Decreased IGF-I gene expression during the apoptosis of Purkinje cells in pcd mice.
Insulin-like growth factor I (IGF-I) plays a potential functional role in cerebellar development in the rat, as indicated by its spatio-temporally coordinated expression with the IGF-I receptor (IGFR-I), IGF binding protein (IGFBP) 2 and 5 during the postnatal critical growth period. Although IGF-I promotes the survival of cultured cerebellar neurons, its role during cerebellar development in vivo is unclear. Growth factor deprivation has been shown to trigger apoptosis, the developmental cell death which, if abnormal, may lead to various pathological states. To understand the involvement of IGF-I in Purkinje cell survival, we examined mRNA expression of IGF-I, IGFR-I, IGFBP 2 and 5 in the Purkinje cell degeneration (pcd) mice. During pcd cerebellar development, Purkinje cells rapidly degenerate leading to their almost complete depletion by adult life. IGF system mRNA expression was studied during Purkinje cell death in the pcd mutants (pcd/pcd) at postnatal day (D) 11, 17, 24 and adult. At D11 and D17, no significant difference of the IGF-I system mRNA expression was observed between the normal and pcd/pcd cerebellum. At D24, a significant decrease of IGF-I mRNA was found in the apoptotic Purkinje cells in the pcd/pcd cerebellum, which was accompanied by a severe astrogliosis and activation of astrocytic IGF-I expression. In the adult pcd/pcd cerebellum, with few Purkinje cells remaining, many granule cells underwent apoptosis. In conclusion, decreased IGF-I mRNA expression was correlated with Purkinje cell apoptosis in pcd cerebellum. Whether the decrease of IGF-I mRNA expression is the cause or result of the Purkinje cell degeneration needs to be further elucidated.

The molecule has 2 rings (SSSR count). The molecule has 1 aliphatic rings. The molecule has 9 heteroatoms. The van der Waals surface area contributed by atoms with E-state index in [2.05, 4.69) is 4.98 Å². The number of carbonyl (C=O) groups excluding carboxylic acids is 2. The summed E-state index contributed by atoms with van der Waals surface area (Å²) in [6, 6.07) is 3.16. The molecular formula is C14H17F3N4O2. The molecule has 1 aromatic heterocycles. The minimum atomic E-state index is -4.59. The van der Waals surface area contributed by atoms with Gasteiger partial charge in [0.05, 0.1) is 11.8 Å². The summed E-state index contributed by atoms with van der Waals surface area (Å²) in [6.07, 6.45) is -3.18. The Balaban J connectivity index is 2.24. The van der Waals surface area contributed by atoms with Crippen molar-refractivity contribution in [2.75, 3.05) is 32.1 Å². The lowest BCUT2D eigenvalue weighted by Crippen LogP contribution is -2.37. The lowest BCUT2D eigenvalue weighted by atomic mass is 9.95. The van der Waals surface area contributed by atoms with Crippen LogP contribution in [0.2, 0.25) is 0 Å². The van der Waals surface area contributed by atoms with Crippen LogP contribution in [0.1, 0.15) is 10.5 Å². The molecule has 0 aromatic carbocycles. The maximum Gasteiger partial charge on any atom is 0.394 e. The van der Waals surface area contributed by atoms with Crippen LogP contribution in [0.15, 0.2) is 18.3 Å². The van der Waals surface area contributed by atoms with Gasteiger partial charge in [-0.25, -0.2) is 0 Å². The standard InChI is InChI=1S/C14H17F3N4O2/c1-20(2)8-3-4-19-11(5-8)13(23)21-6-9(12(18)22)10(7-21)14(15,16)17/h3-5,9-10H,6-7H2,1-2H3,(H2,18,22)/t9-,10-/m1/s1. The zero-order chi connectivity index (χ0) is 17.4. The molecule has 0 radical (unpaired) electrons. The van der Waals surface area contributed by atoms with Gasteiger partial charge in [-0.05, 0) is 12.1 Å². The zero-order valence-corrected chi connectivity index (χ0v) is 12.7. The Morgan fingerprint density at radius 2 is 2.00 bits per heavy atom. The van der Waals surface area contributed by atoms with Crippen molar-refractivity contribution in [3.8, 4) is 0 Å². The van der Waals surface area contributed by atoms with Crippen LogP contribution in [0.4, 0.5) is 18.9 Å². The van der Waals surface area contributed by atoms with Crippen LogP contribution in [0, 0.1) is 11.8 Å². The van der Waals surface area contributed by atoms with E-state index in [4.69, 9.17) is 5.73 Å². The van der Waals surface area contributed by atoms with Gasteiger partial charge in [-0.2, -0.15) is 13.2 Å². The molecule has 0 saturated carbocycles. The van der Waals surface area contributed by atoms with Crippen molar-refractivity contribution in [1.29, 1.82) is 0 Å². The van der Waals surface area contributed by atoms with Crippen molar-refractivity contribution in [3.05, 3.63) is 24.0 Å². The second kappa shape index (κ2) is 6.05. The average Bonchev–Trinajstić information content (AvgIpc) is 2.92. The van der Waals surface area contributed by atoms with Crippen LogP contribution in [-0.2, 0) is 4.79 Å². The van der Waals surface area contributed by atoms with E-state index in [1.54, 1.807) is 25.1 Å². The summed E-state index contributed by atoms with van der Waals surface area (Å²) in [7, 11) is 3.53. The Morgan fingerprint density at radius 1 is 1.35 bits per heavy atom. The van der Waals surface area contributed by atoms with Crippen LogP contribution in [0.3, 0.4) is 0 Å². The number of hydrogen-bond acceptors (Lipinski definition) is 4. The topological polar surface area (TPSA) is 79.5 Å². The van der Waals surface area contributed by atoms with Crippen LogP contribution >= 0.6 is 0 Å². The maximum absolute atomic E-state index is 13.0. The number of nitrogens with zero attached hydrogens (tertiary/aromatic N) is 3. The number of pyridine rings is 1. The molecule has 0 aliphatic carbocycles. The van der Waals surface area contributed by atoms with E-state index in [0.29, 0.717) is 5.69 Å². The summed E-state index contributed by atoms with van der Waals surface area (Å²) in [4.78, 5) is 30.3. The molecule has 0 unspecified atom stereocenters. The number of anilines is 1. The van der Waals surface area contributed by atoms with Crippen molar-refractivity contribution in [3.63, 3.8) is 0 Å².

Zhang, W; Ghetti, B; Lee, WH
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